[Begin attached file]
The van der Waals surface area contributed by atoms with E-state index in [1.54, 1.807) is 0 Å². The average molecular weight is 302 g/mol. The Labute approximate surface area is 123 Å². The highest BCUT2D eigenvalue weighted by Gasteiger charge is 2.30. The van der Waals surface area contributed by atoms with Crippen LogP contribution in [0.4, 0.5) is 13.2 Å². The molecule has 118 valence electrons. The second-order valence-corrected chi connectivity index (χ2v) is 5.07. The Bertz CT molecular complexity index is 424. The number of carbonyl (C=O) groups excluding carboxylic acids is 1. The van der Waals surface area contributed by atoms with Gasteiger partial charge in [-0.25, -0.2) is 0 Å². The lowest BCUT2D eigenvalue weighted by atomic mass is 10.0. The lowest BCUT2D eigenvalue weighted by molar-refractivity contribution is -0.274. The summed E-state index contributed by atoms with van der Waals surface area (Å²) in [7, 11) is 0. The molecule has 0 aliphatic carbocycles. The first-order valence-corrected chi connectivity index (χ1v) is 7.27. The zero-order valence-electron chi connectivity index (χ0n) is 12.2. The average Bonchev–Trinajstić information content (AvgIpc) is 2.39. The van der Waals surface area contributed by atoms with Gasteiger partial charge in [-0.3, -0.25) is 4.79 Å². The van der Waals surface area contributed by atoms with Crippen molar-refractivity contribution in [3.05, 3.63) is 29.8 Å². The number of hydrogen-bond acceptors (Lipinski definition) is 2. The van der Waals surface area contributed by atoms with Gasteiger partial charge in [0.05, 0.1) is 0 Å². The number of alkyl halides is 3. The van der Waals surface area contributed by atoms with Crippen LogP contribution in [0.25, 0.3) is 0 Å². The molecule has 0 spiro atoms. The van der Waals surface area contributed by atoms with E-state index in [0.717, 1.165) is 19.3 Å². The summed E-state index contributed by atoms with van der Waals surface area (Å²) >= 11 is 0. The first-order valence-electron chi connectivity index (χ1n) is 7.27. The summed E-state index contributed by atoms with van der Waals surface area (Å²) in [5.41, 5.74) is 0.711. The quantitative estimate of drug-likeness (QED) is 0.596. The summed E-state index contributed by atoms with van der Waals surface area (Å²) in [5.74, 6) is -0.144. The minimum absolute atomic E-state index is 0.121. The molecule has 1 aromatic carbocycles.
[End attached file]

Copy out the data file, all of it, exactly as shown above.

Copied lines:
The van der Waals surface area contributed by atoms with E-state index in [1.54, 1.807) is 0 Å². The average molecular weight is 302 g/mol. The Labute approximate surface area is 123 Å². The highest BCUT2D eigenvalue weighted by Gasteiger charge is 2.30. The van der Waals surface area contributed by atoms with Crippen LogP contribution in [0.4, 0.5) is 13.2 Å². The molecule has 118 valence electrons. The second-order valence-corrected chi connectivity index (χ2v) is 5.07. The Bertz CT molecular complexity index is 424. The number of carbonyl (C=O) groups excluding carboxylic acids is 1. The van der Waals surface area contributed by atoms with Gasteiger partial charge in [-0.25, -0.2) is 0 Å². The lowest BCUT2D eigenvalue weighted by atomic mass is 10.0. The lowest BCUT2D eigenvalue weighted by molar-refractivity contribution is -0.274. The summed E-state index contributed by atoms with van der Waals surface area (Å²) in [7, 11) is 0. The molecule has 0 aliphatic carbocycles. The first-order valence-corrected chi connectivity index (χ1v) is 7.27. The zero-order valence-electron chi connectivity index (χ0n) is 12.2. The average Bonchev–Trinajstić information content (AvgIpc) is 2.39. The van der Waals surface area contributed by atoms with Gasteiger partial charge in [-0.3, -0.25) is 4.79 Å². The van der Waals surface area contributed by atoms with Crippen molar-refractivity contribution in [3.05, 3.63) is 29.8 Å². The number of hydrogen-bond acceptors (Lipinski definition) is 2. The van der Waals surface area contributed by atoms with Gasteiger partial charge in [0.05, 0.1) is 0 Å². The number of alkyl halides is 3. The van der Waals surface area contributed by atoms with Crippen LogP contribution in [0.25, 0.3) is 0 Å². The molecule has 0 spiro atoms. The van der Waals surface area contributed by atoms with E-state index in [0.717, 1.165) is 19.3 Å². The summed E-state index contributed by atoms with van der Waals surface area (Å²) >= 11 is 0. The first-order valence-electron chi connectivity index (χ1n) is 7.27. The summed E-state index contributed by atoms with van der Waals surface area (Å²) in [5.41, 5.74) is 0.711. The quantitative estimate of drug-likeness (QED) is 0.596. The summed E-state index contributed by atoms with van der Waals surface area (Å²) in [5.74, 6) is -0.144. The minimum absolute atomic E-state index is 0.121. The molecule has 1 aromatic carbocycles.